• Neil & Sue Shay

A Stirring Story – January 2021

Updated: Jan 28


Snow Day - January 26, 2021


While the winery and vineyard work continues with the typical chores of the mid-winter, the big news here continues to be results from various wine judging events and blind tastings. Then, ‘A Stirring Story’ follows this first section…



We found out, and reported to you in December’s blog, that six of our gold medal winning wines from 2019-2020 (above) scored well in Wine Press Northwest’s 2021 Platinum Awards. Most notably, our 2017 Willamette Valley Reserve scored unanimously in blind judging with three different panels of judges, and not only was awarded a double-platinum for that unanimous decision but was noted as the highest-scoring Pinot noir out of the forty that were entered in the contest! This wine is a 50-50 hybrid of the Eola Hills (from Zenith Vineyard just west of Salem) and our own South Willamette Valley terroir (from nearby Walnut Ridge Vineyard), the wine was described as follows: “Neil and Sue Shay entered one of Oregon’s most decorated examples of Pinot Noir, and it went on to be the top-scoring Pinot Noir of our judging. There’s purity of fruit with its Rainier cherry and pomegranate approach, joined by secondary notes of forest floor, earthiness and anise. Refined tannins and brilliant acidity combine to give it impeccable balance. (50 cases, 13.4% alc.)” Note, this low production wine is now one of most awarded wines along with the 2016 Reserve Chardonnay, and about to go into our wine library, meaning that right now is going to be your last chance to get this wine at the lower, pre-library price. Check it out at the end of the blog, where we have a bunch of new specials listed!

Now, since the last post, we have heard back from Wine Enthusiast magazine. We had sent them six of our newly bottled wines late last fall to be tasted. To be honest, we were a little nervous, we suppose its sort of like seeing your kid perform a solo at their high school concert or play, you want it to go well, but you never know how it’s going to turn out…

Long story short, we will go right to the scores:



2019 ‘Flagship’ Chardonnay: 92 Points & Editor’s Choice!

This Chardonnay was made with Bluebird Hill, La Chouette, and Sunrise Vineyard fruit. Equal volumes were fermented and aged in barrel and in tank, and then at 12 months blended before bottling. Barrel aged wine goes through malolactic conversion, and tank aged wine does not. There is only a super-subtle trace of French Oak in this wine, it is a shade lighter than what we call medium bodied, and fans of unoaked Chardonnays will find this wine very agreeable! (Note: Editor’s Choices from Wine Enthusiast are given to only a handful of wines tasted and are their indication of an exceptionally good value at the wine’s given price point.)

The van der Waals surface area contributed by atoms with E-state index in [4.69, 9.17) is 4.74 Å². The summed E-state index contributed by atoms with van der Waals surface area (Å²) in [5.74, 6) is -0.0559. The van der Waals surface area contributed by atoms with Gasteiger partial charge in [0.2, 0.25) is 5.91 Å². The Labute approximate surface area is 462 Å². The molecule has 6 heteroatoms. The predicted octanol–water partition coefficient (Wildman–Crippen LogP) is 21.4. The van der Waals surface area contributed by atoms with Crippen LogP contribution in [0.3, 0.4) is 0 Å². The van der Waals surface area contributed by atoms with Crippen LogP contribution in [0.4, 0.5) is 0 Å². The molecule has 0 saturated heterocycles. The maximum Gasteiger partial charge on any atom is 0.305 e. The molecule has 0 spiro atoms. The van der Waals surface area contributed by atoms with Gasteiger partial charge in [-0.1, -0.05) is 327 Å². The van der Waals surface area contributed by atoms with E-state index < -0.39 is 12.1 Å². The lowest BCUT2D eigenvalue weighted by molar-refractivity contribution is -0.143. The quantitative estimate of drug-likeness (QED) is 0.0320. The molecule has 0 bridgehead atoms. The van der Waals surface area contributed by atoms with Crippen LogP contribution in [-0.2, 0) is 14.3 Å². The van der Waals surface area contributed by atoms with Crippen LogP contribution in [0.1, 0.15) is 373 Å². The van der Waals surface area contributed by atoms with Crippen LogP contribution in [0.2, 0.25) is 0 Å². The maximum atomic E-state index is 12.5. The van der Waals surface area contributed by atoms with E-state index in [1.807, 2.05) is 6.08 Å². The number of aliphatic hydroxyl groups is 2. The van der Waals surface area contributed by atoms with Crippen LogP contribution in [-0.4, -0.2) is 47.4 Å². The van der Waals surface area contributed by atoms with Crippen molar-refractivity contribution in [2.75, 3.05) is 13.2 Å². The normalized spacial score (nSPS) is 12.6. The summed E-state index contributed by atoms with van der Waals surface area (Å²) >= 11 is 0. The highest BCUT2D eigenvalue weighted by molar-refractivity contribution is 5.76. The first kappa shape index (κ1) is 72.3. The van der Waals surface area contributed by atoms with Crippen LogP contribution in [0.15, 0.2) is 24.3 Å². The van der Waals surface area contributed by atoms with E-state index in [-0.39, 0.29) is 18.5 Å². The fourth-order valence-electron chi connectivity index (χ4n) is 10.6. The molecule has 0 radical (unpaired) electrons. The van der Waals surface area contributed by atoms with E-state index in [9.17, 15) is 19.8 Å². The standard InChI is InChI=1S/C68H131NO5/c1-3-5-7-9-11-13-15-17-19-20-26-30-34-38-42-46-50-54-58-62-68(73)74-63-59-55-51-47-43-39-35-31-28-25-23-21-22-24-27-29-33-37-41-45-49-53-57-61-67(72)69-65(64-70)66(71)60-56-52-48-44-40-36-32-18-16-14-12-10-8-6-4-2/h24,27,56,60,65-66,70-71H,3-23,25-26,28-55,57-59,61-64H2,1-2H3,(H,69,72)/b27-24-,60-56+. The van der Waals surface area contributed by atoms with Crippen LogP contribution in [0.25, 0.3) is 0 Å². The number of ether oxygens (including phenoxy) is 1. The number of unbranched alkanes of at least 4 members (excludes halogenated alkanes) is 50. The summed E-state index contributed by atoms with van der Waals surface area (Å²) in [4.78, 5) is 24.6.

2018 Reserve Chardonnay: 93 Points

Our 2018 Reserve Chardonnay was made from fruit from Aurora Colony, Bluebird Hill, and Sunrise Vineyards. After blending in fall of 2019 for the bottling of our 2018 Flagship Chardonnay, we took two barrels of this blend and aged the wine for another 12 months in neutral oak. Bottling was in September 2020. This medium bodied Chardonnay has nice notes of both fruit and light oak, with great acid and tannin balance. We don’t expect this wine to last too long, we only bottled 50 cases!


2018 ‘Flagship’ Pinot Noir: 92 Points

Aged for 24 full months with ~ 18% new oak, this Pinot was vinified from 85% BBH Estate fruit and 15% Zenith Vineyard fruit. A mixture of five clones (40% 777, 25% Pommard, 15% 667, 10% each 115 and Wädenswil) and fermented with three different classic Pinot noir yeasts. Great fruit and acidity, you won’t be disappointed with this offering. Several friends who’ve tasted through all of these 2018 Pinots felt the Flagship might be as good as the reserves!


2018 Mom’s Reserve Pinot Noir: 93 Points

This lovely Pinot was made from the Mom’s Block grapes which was then blended with the very best barrel of wine from the North and South Block (only one each). Mom’s Reserve represents the very best of our estate wine, rich in Pommard fruit character. Really classic Pinot aromas and flavors, great acid, oak and tannin balance. Vinified entirely with classic RC212 yeast, clones are Pommard (50%), 115 (35%), 667, 777, & Wädenswil (5% each).


2018 Zenith Vineyard Reserve Pinot Noir: 93 Points